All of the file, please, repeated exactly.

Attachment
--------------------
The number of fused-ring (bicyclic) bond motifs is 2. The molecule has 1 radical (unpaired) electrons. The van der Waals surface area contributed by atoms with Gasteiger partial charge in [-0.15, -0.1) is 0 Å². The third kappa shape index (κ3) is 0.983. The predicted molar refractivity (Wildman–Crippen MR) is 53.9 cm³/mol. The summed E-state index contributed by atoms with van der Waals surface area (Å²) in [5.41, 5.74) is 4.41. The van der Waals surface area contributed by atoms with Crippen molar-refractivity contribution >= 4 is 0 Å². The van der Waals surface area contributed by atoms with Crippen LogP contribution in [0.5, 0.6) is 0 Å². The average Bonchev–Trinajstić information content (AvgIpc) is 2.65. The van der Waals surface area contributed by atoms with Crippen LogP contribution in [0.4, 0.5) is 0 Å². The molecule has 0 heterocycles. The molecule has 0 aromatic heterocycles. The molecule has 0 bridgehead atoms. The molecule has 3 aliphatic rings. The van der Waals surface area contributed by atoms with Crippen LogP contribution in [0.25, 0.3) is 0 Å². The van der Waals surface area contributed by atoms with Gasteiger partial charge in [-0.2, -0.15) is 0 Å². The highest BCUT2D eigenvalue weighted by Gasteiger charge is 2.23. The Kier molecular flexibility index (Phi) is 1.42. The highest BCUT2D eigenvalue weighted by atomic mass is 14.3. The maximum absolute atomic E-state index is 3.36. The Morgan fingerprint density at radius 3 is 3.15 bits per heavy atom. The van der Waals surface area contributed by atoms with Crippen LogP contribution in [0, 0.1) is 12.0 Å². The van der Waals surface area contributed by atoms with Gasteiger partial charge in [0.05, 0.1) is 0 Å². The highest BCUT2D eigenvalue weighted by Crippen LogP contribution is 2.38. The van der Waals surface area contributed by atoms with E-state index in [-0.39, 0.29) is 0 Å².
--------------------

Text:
The number of fused-ring (bicyclic) bond motifs is 2. The molecule has 1 radical (unpaired) electrons. The van der Waals surface area contributed by atoms with Gasteiger partial charge in [-0.15, -0.1) is 0 Å². The third kappa shape index (κ3) is 0.983. The predicted molar refractivity (Wildman–Crippen MR) is 53.9 cm³/mol. The summed E-state index contributed by atoms with van der Waals surface area (Å²) in [5.41, 5.74) is 4.41. The van der Waals surface area contributed by atoms with Crippen molar-refractivity contribution >= 4 is 0 Å². The van der Waals surface area contributed by atoms with Crippen LogP contribution in [0.5, 0.6) is 0 Å². The average Bonchev–Trinajstić information content (AvgIpc) is 2.65. The van der Waals surface area contributed by atoms with Crippen LogP contribution in [0.4, 0.5) is 0 Å². The molecule has 0 heterocycles. The molecule has 0 aromatic heterocycles. The molecule has 0 bridgehead atoms. The molecule has 3 aliphatic rings. The van der Waals surface area contributed by atoms with Crippen LogP contribution in [0.25, 0.3) is 0 Å². The van der Waals surface area contributed by atoms with Gasteiger partial charge in [-0.2, -0.15) is 0 Å². The highest BCUT2D eigenvalue weighted by Gasteiger charge is 2.23. The Kier molecular flexibility index (Phi) is 1.42. The highest BCUT2D eigenvalue weighted by atomic mass is 14.3. The maximum absolute atomic E-state index is 3.36. The Morgan fingerprint density at radius 3 is 3.15 bits per heavy atom. The van der Waals surface area contributed by atoms with Crippen LogP contribution in [0, 0.1) is 12.0 Å². The van der Waals surface area contributed by atoms with Gasteiger partial charge in [0.05, 0.1) is 0 Å². The highest BCUT2D eigenvalue weighted by Crippen LogP contribution is 2.38. The van der Waals surface area contributed by atoms with E-state index in [-0.39, 0.29) is 0 Å².